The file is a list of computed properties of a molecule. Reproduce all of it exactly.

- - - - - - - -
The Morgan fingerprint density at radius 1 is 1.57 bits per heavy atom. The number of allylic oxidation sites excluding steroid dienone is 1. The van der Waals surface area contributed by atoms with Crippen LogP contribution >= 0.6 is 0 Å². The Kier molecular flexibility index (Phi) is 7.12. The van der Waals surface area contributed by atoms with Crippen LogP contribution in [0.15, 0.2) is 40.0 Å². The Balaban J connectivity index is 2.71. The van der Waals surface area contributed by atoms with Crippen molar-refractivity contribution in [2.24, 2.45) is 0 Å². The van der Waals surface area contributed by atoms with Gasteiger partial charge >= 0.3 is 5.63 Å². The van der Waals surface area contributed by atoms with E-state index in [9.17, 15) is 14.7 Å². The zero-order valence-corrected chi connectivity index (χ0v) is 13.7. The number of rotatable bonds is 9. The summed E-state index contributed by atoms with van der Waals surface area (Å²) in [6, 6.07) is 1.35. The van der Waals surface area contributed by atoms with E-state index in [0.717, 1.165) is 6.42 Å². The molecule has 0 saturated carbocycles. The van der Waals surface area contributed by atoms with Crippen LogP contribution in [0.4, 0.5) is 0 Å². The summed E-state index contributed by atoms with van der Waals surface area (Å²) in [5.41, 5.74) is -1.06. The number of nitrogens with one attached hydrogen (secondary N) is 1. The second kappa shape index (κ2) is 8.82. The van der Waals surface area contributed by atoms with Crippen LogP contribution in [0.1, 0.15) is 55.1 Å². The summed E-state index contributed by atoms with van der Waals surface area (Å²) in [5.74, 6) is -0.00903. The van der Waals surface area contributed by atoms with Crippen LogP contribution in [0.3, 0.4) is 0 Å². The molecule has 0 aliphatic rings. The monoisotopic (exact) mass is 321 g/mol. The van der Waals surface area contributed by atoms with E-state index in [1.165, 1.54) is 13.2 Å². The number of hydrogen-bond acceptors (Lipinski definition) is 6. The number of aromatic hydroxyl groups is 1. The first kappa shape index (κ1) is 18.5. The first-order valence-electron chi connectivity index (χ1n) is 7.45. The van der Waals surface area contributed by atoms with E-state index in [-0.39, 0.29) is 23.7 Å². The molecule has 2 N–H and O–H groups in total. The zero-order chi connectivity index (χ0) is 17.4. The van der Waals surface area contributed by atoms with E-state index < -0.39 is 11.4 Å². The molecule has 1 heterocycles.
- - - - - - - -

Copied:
The Morgan fingerprint density at radius 1 is 1.57 bits per heavy atom. The number of allylic oxidation sites excluding steroid dienone is 1. The van der Waals surface area contributed by atoms with Crippen LogP contribution >= 0.6 is 0 Å². The Kier molecular flexibility index (Phi) is 7.12. The van der Waals surface area contributed by atoms with Crippen LogP contribution in [0.15, 0.2) is 40.0 Å². The Balaban J connectivity index is 2.71. The van der Waals surface area contributed by atoms with Crippen molar-refractivity contribution in [2.24, 2.45) is 0 Å². The van der Waals surface area contributed by atoms with Gasteiger partial charge >= 0.3 is 5.63 Å². The van der Waals surface area contributed by atoms with E-state index in [9.17, 15) is 14.7 Å². The zero-order valence-corrected chi connectivity index (χ0v) is 13.7. The number of rotatable bonds is 9. The summed E-state index contributed by atoms with van der Waals surface area (Å²) in [6, 6.07) is 1.35. The van der Waals surface area contributed by atoms with E-state index in [0.717, 1.165) is 6.42 Å². The molecule has 0 saturated carbocycles. The van der Waals surface area contributed by atoms with Crippen LogP contribution in [0.4, 0.5) is 0 Å². The summed E-state index contributed by atoms with van der Waals surface area (Å²) in [5.41, 5.74) is -1.06. The number of nitrogens with one attached hydrogen (secondary N) is 1. The second kappa shape index (κ2) is 8.82. The van der Waals surface area contributed by atoms with Crippen LogP contribution in [0.1, 0.15) is 55.1 Å². The summed E-state index contributed by atoms with van der Waals surface area (Å²) in [5.74, 6) is -0.00903. The van der Waals surface area contributed by atoms with Crippen LogP contribution in [0.3, 0.4) is 0 Å². The molecule has 0 aliphatic rings. The monoisotopic (exact) mass is 321 g/mol. The van der Waals surface area contributed by atoms with E-state index in [1.165, 1.54) is 13.2 Å². The number of hydrogen-bond acceptors (Lipinski definition) is 6. The number of aromatic hydroxyl groups is 1. The first kappa shape index (κ1) is 18.5. The first-order valence-electron chi connectivity index (χ1n) is 7.45. The van der Waals surface area contributed by atoms with E-state index in [-0.39, 0.29) is 23.7 Å². The molecule has 2 N–H and O–H groups in total. The zero-order chi connectivity index (χ0) is 17.4. The van der Waals surface area contributed by atoms with E-state index < -0.39 is 11.4 Å². The molecule has 1 heterocycles.